7. How do the writers you read when you were young influence you today?

When I was younger I used to read a lot of easily-consumable poetry like Michael Faudet and Rupi Kaur. I think that was a great doorway into the world of poetry, and it definitely still influences me in that I feel poetry should have a bold statement to it, but I felt as I matured I learned to be patient with my poems and take more time to expand on points.

8. Who of today’s writers do you admire the most and why?

I really adore Cheryl Pois’ “Oysterlight” because it contains some of the most gently beautiful imagery I have come across in a long time. I have read that book over and over, lent it to girlfriends, screenshott’ed pages to send to my mom, all sorts. I really admire the way she writes such powerful poetry using such soft language. Reading her book is like being bowled over by a butterfly wing. She is also such a lovely person!

(I deleted Q9 I felt it was covered in Q5)

9. What would you say to someone who asked you “How do you become a writer?”

Just write. Hone your craft. Read as much as you can. Join writing workshops where you can discuss your work and get feedback. Go to poetry nights and make like-minded friends; that’s half the fun!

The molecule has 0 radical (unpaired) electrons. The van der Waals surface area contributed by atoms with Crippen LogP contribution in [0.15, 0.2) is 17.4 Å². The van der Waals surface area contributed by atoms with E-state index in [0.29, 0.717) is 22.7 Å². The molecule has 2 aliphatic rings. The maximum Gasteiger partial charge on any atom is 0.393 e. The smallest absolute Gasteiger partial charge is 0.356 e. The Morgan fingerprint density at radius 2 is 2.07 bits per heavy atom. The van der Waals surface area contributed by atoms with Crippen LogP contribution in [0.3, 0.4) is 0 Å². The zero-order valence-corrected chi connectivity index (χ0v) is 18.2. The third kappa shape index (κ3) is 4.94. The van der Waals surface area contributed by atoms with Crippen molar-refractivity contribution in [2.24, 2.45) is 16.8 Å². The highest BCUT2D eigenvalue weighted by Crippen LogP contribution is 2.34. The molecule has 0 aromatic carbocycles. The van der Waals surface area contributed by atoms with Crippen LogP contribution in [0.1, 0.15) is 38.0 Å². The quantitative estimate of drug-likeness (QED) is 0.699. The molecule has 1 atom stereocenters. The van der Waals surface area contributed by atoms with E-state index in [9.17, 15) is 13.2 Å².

11. Tell me about the writing projects you have on at the moment.

I’m currently working on my manuscript for my own collection. I love to make little art/poetry zines by hand which I sell on my etsy shop and I also make small trinkets like bookmarks, lockets and frames. I’m going to apply for the Staffordshire Laureateship in 2019 too so it’s going to be a busy year!

Wombwell Rainbow Interviews: Kristin Garth

Wombwell Rainbow Interviews

I am honoured and privileged that the following writers local, national and international have agreed to be interviewed by me. I gave the writers two options: an emailed list of questions or a more fluid interview via messenger.
The usual ground is covered about motivation, daily routines and work ethic, but some surprises too. Some of these poets you may know, others may be new to you. I hope you enjoy the experience as much as I do.

WnIuMdPB

A collection of front cover images of her books heads Kristin’s website.

Kristin Garth